Monday, June 10, 2013

Lita Rising, Chapter Ten: First Saturday

Susan woke up with the birds, as Homer always said. It was Saturday morning, and she turned toward her husband but his side of the bed was still squared away; barely mussed and tucked in. The sight startled Susan and it took a few moments for the confusion to drift away. To remember that she was very much alone in their bed.

My bed.

She turned her back and stared out the bay window. Her eyelashes felt like acupuncture needles stuck in one long raised blister. 

Susan focused on the buzz of hummingbird wings flitting nervously around the coral bells and red salvia growing outside the bedroom windows. A little farther out was the song of some yellow-rumped warblers.

For a moment, it was possible to relax into sound; to feel the clean cotton sheets snuggled around her body. They were white with little pink flowers. They were new. So was the yellow quilt she’d gotten at the Lodi Target store.

The striped sheets Homer died in were folded neatly in a decorative box she’d also picked up at the Target. On top of the sheets was a small lock of his hair between one of his money clips, and a post-it note from last Saturday morning. On the yellow note were her husband's last words:  "I can’t talk no more."

Susan took in a deep breath and then let it out. It was time to get moving. It was Homer’s memorial today. Family only, and simple. They’d go spread his ashes by his favorite fishing hole, and then come back to the house for a potluck supper.

Even so, Susan continued to stay wrapped in her new sheets, feeling like a loose oak leaf still attached to the branch in winter, just waiting to fall to solid ground. She’d been shaky like this since the day after Homer’s passing.

My first Saturday.

A week earlier, she'd held her dead husband’s head and kissed the skin stretched over his bony forehead. She'd regretted it immediately. It had felt thin and reptile-like under her lips.

Afterwards, the professionals took over the details. Thanks be to God, Susan thought then, and repeated to herself now. It had been so nice not to deal with any of death’s aftermath. It only took the Neptune Society about five hours to reach the house.

They came in two black vans, and brought a gurney and a maroon colored body bag. She’d watched them carefully wrap Homer’s body in that body bag, and then wheel his cocooned body out to one of the vans. Followed them out and watching the red taillights of those black vans dapple through the leaves.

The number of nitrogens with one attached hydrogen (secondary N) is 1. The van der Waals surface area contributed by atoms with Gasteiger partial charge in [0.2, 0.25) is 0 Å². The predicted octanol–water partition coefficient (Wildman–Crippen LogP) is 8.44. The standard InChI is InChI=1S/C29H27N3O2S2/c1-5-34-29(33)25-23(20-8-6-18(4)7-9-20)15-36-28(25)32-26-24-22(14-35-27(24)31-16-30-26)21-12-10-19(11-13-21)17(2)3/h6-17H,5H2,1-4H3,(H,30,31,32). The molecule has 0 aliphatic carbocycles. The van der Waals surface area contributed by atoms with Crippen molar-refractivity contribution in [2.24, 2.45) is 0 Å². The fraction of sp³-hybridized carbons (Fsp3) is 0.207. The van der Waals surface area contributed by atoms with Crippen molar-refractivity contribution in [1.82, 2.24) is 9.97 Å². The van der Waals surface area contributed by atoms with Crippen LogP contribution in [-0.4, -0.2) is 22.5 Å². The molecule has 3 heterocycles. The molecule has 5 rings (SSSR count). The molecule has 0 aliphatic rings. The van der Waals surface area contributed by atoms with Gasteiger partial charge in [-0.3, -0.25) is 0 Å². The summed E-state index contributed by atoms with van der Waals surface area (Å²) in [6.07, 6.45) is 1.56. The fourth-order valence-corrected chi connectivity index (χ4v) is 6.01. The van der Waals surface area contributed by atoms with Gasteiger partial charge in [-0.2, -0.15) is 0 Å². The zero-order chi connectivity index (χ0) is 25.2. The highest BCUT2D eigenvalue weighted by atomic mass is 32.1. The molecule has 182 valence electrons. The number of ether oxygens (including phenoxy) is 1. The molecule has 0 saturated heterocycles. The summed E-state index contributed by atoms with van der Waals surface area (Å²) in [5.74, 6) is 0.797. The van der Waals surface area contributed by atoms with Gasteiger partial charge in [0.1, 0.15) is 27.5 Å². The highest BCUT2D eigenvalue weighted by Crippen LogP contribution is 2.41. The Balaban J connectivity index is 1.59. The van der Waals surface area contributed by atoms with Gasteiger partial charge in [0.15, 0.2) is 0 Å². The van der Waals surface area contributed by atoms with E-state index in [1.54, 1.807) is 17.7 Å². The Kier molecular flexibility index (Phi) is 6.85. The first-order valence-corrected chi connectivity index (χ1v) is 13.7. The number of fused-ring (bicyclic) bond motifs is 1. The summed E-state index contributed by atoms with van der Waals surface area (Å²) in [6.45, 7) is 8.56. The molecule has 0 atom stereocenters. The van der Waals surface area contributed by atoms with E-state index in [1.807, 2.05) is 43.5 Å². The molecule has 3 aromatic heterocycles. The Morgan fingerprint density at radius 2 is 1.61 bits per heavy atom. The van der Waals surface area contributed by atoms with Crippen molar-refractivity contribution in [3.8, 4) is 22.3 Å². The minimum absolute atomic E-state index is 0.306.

Susan had stood in that spot until the memory of the tail-lights’ red glow began to disperse into the sounds around her.

The Neptune Society took Homer’s remains for cremation, and she’d picked up the box of ashes yesterday in Lodi. That’s when she stopped by the Target. It was bright and she felt anonymous. No one in that store knew anything about her or that she was shaking inside.

Of course, her tremors weren’t anything permanent, like some sort of Parkinsons or something. Susan felt more like an animal now than she ever had, including those first few months with Homer,that freight train of lust.

Her body was so afraid, her senses overloaded by the inevitable failure of Homer’s cancer-ridden body, the emergency catheter insertion, the bed sores, the bad smells of rot and death. His dead body. Most of all, though, most of what kept the fear in her veins was the sound of Homer’s gurgling breath on the morning of his death. It went on and on, for at least two hours. Or, so it seemed.

The hospice nurse reassured her that he wasn’t in any kind of pain, that the morphine kept him from really experiencing these last few hours in any sort of corporal way. But that sound, that gurgling kept looping in her head.

Susan shuddered from the tips of her toes to the top of her scalp. She wouldn’t let anyone she loved hear that sound when her time came.

The bright lights and unruly sounds of children at the Target store drowned the gurgling out for a bit. Maybe that’s why she’d walked around and around, filling her red shopping cart.

After hospice left, taking their morphine with them, the home nursing services came in, taking all the medical equipment away, leaving holes in the living room and bedroom. She hadn’t done anything about putting things back to right. She wasn’t even sure she’d do it today. It was only family coming. And that nice attorney, Steve Howell.